The article makes clear there is no substitute for strong loan underwriting, credit administration, and risk limits, but emphasizes that stress testing can help institutions evaluate lending risks and capital adequacy under plausible stressed scenarios. The article includes two examples to assist community banks in visualizing how stress testing can be structured and how the results can be utilized by management and the board of directors.
The FDIC’s Supervisory Insights journal is available here.
Around the States
CT: The Office of Connecticut Attorney General George Jepsen reports housing programs created as a result of the $25 billion mortgage foreclosure servicing settlement are moving forward in Connecticut, including $119 million in loan modifications and $36 million in refinancing relief. The five largest loan servicing companies that were parties to the settlement are alerting mortgage customers to the new programs and the criteria they will use to determine if the customers qualify for changes to their mortgage loans. “We are seeing real progress by the banks in rolling out these programs,” Attorney General Jepsen said. “While many borrowers are expected to benefit, unfortunately, not everyone will qualify,” he said. Offers for principal reduction loan modifications have been made to some customers of the five banks and other offers are anticipated over the next year. The mortgage servicers are required to complete 75 percent of their consumer relief obligations within two years and 100 percent within three years. Read more.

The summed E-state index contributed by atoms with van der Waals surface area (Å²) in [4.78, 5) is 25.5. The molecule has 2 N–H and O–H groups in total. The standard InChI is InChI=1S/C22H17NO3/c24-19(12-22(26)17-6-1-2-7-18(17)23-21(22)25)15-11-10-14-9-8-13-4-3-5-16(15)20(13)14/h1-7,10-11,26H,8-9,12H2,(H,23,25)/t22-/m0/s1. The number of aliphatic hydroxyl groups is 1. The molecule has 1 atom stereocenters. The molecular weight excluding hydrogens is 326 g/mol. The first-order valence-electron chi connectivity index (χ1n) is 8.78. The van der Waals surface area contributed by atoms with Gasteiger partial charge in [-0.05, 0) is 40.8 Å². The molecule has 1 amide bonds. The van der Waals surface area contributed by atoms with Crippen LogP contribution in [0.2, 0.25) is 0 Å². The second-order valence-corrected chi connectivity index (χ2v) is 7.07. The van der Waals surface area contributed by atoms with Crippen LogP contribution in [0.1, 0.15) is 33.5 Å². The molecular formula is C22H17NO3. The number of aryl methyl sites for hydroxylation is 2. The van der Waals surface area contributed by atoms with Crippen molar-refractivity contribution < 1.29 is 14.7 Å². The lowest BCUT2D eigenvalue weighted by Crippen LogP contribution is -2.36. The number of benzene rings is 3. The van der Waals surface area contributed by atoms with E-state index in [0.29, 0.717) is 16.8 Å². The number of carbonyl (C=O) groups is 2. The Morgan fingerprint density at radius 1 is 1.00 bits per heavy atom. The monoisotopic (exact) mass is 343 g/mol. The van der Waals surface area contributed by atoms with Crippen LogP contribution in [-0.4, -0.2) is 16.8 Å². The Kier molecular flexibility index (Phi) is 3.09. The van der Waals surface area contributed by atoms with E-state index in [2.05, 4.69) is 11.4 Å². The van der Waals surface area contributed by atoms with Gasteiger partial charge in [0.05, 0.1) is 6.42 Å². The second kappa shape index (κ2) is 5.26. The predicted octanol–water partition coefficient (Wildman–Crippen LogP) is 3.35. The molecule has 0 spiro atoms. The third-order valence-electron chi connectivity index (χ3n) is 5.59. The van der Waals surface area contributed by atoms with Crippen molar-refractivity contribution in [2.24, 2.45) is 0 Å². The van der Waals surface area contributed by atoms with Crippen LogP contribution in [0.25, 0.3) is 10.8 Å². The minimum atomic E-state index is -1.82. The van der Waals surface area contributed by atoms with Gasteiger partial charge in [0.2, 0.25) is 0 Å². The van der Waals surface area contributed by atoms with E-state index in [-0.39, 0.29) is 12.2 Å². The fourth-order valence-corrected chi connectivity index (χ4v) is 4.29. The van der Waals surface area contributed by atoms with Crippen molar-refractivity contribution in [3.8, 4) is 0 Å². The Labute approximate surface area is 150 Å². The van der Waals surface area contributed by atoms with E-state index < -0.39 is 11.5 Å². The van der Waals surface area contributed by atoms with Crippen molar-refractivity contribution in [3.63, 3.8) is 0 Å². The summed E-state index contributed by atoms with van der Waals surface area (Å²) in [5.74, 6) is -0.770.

WI: The Wisconsin Department of Financial Institutions (DFI) and the Wisconsin Housing and Economic Development Authority announced a $1 million program to help eliminate blighted housing in Wisconsin communities. “Vacant, abandoned houses are having an adverse impact on property values in many communities across Wisconsin,” DFI Secretary Peter Bildsten said. “These funds will provide assistance to local municipalities looking to eliminate distressed properties, improve property values or make neighborhoods safer.” Read more.
Around the Agencies
FINCEN: The Financial Crimes Enforcement Network (FinCEN) released a new rule Monday, requiring clerks of court to file currency reports with FinCEN under the authority of Title 31 of the U.S. code. Large currency transactions involving clerks of court, such as payments to make bail, can be indicative of money laundering and other underlying criminal activity, the release stated. The rule applies to federal and state clerks of court as well as to the branches of the courts authorized to receive bail. Read more.